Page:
The World CLC Assembly in Amiens was full of surprises and gifts! The welcome extended by a member of the Community who had come from afar offered us so much more.

 Opening your home always means letting yourself be visited and moved around…

This time allowed us to discover our “riches” of all kinds. Recognizing ourselves as rich in a history of democracy and human rights, for example, or in real estate, since we own a house with a garden. But we’re also rich in nature… with the birds singing around us, with the trees surrounding us, even though we’re “in the city”. Our host had a talent for seeing and contemplating! With his camera, he would get as close as possible to a butterfly, a bee, and even the cats he loved so much!

 I’ll always remember when he shared with us at length the still unhealed wounds of the two occupations his country went through. But also that moment of “grace” when the three of us sat together on the sofa one evening, admiring a dance and song show with thousands of participants. We admired the precision of the dancers, who created truly artistic, moving tableaux in superb, colorful costumes. Such precision work demonstrates just how discipline could be transformed into art and exploited to work together in the service of dance and the expression of life!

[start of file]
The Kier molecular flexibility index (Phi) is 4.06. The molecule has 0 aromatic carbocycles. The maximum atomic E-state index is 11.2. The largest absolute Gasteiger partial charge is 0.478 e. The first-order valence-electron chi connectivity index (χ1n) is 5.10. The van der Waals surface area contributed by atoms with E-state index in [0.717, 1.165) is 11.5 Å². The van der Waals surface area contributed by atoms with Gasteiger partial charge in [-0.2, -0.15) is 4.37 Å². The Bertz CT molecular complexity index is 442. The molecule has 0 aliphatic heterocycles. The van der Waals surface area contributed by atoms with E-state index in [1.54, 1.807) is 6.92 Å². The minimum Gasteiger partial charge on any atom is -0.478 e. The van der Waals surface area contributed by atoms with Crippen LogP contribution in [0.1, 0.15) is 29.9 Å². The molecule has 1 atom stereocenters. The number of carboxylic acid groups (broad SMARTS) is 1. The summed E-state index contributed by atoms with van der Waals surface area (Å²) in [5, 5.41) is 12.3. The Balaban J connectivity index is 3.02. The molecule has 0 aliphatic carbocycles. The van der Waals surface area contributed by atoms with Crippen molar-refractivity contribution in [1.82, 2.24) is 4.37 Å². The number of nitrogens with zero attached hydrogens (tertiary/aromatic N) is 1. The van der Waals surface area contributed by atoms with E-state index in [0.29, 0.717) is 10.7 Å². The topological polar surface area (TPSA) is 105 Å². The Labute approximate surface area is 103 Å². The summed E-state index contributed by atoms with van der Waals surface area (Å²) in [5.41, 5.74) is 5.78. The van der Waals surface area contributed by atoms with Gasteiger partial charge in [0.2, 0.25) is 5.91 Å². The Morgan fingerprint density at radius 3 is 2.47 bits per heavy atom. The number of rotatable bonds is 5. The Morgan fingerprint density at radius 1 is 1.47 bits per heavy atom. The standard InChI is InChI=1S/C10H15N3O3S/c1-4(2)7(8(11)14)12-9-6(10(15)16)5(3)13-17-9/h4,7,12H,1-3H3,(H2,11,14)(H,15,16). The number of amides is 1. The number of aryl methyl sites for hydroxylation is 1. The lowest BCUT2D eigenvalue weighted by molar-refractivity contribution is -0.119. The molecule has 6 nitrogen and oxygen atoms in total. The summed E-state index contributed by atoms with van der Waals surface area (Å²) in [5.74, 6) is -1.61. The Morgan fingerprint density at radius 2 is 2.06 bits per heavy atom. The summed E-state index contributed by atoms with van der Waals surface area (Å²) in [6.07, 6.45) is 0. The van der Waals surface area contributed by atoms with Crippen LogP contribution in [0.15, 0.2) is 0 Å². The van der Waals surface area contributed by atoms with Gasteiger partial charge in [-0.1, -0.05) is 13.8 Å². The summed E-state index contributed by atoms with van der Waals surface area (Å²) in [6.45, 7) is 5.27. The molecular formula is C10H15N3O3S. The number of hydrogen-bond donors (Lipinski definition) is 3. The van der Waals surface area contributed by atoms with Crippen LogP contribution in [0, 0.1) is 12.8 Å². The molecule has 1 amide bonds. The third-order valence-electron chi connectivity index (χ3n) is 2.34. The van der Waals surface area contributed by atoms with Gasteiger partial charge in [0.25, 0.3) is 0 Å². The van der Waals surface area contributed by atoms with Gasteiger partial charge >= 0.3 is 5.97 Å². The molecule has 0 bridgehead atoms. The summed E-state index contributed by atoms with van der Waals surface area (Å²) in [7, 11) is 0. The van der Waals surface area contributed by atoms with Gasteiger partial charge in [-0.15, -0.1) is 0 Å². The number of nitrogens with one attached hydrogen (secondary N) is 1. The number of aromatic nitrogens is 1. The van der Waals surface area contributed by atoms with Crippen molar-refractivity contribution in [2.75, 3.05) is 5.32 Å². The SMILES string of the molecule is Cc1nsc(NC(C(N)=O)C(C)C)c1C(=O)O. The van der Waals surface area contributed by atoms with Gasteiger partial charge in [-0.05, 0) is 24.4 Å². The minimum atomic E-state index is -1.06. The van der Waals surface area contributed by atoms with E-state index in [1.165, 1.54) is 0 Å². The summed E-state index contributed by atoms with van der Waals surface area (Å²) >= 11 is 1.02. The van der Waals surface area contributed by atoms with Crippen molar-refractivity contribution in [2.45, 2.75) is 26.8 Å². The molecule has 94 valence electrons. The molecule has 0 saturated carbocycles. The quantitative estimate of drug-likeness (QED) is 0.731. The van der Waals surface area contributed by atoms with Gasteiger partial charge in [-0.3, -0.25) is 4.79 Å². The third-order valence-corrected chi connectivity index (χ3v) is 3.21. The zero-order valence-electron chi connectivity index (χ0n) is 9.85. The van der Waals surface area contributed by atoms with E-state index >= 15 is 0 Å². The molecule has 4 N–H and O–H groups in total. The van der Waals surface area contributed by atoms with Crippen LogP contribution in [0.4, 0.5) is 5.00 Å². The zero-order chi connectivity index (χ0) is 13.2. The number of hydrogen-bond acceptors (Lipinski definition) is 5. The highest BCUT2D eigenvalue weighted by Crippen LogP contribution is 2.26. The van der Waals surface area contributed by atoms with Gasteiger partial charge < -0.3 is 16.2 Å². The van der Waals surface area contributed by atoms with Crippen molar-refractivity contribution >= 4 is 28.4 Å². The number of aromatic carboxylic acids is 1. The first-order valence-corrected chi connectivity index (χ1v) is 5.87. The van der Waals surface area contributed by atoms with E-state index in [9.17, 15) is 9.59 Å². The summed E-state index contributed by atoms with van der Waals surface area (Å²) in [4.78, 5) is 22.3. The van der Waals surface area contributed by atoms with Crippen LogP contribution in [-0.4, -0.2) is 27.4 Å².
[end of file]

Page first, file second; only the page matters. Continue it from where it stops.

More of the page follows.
For our host, it was a thrill to contemplate his guest from his sofa here in France! It was as if he could see them better through the eyes of our companions, amazed by their beauty.

 This moment also speaks to me, as if in a parable, of those days in Amiens when each and every one of us together entered into the admiration of humanity of brothers and sisters so different and so happy to be a family together in love.